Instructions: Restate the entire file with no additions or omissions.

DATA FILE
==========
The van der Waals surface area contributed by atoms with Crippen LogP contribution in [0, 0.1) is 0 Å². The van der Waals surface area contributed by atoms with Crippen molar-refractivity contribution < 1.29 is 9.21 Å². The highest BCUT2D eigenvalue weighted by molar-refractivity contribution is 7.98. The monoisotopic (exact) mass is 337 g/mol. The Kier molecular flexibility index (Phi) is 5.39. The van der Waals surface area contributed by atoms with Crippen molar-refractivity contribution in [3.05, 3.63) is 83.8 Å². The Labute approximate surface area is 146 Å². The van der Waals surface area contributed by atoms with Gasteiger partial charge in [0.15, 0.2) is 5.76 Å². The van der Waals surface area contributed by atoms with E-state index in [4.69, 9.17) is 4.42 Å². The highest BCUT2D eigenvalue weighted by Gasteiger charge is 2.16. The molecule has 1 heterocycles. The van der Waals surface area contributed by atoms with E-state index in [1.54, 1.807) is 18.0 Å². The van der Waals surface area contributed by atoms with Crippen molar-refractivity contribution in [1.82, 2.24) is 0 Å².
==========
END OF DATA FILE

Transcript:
The van der Waals surface area contributed by atoms with Crippen LogP contribution in [0, 0.1) is 0 Å². The van der Waals surface area contributed by atoms with Crippen molar-refractivity contribution < 1.29 is 9.21 Å². The highest BCUT2D eigenvalue weighted by molar-refractivity contribution is 7.98. The monoisotopic (exact) mass is 337 g/mol. The Kier molecular flexibility index (Phi) is 5.39. The van der Waals surface area contributed by atoms with Crippen molar-refractivity contribution in [3.05, 3.63) is 83.8 Å². The Labute approximate surface area is 146 Å². The van der Waals surface area contributed by atoms with Gasteiger partial charge in [0.15, 0.2) is 5.76 Å². The van der Waals surface area contributed by atoms with E-state index in [4.69, 9.17) is 4.42 Å². The highest BCUT2D eigenvalue weighted by Gasteiger charge is 2.16. The molecule has 1 heterocycles. The van der Waals surface area contributed by atoms with E-state index in [1.54, 1.807) is 18.0 Å². The van der Waals surface area contributed by atoms with Crippen molar-refractivity contribution in [1.82, 2.24) is 0 Å².